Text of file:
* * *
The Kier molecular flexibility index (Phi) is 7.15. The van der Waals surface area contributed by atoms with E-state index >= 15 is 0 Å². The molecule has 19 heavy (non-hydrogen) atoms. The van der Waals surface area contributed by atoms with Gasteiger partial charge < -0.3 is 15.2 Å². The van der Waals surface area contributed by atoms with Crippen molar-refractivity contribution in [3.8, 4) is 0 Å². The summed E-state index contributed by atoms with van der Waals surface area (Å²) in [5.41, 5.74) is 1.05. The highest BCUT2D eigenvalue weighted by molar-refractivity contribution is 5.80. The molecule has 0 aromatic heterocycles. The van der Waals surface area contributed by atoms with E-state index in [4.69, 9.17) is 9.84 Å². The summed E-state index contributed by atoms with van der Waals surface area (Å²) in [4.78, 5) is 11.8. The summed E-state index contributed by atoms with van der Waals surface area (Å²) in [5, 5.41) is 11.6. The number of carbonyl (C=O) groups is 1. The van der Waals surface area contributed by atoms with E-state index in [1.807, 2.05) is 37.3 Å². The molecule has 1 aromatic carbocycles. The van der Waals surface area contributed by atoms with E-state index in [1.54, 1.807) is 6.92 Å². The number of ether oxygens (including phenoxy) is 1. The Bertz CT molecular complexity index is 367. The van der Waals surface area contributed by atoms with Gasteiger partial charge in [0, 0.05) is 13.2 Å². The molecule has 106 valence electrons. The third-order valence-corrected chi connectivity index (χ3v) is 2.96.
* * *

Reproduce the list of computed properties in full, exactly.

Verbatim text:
The Kier molecular flexibility index (Phi) is 7.15. The van der Waals surface area contributed by atoms with E-state index >= 15 is 0 Å². The molecule has 19 heavy (non-hydrogen) atoms. The van der Waals surface area contributed by atoms with Gasteiger partial charge < -0.3 is 15.2 Å². The van der Waals surface area contributed by atoms with Crippen molar-refractivity contribution in [3.8, 4) is 0 Å². The summed E-state index contributed by atoms with van der Waals surface area (Å²) in [5.41, 5.74) is 1.05. The highest BCUT2D eigenvalue weighted by molar-refractivity contribution is 5.80. The molecule has 0 aromatic heterocycles. The van der Waals surface area contributed by atoms with E-state index in [4.69, 9.17) is 9.84 Å². The summed E-state index contributed by atoms with van der Waals surface area (Å²) in [4.78, 5) is 11.8. The summed E-state index contributed by atoms with van der Waals surface area (Å²) in [5, 5.41) is 11.6. The number of carbonyl (C=O) groups is 1. The van der Waals surface area contributed by atoms with E-state index in [1.807, 2.05) is 37.3 Å². The molecule has 1 aromatic carbocycles. The van der Waals surface area contributed by atoms with E-state index in [1.54, 1.807) is 6.92 Å². The number of ether oxygens (including phenoxy) is 1. The Bertz CT molecular complexity index is 367. The van der Waals surface area contributed by atoms with Gasteiger partial charge in [0, 0.05) is 13.2 Å². The molecule has 106 valence electrons. The third-order valence-corrected chi connectivity index (χ3v) is 2.96.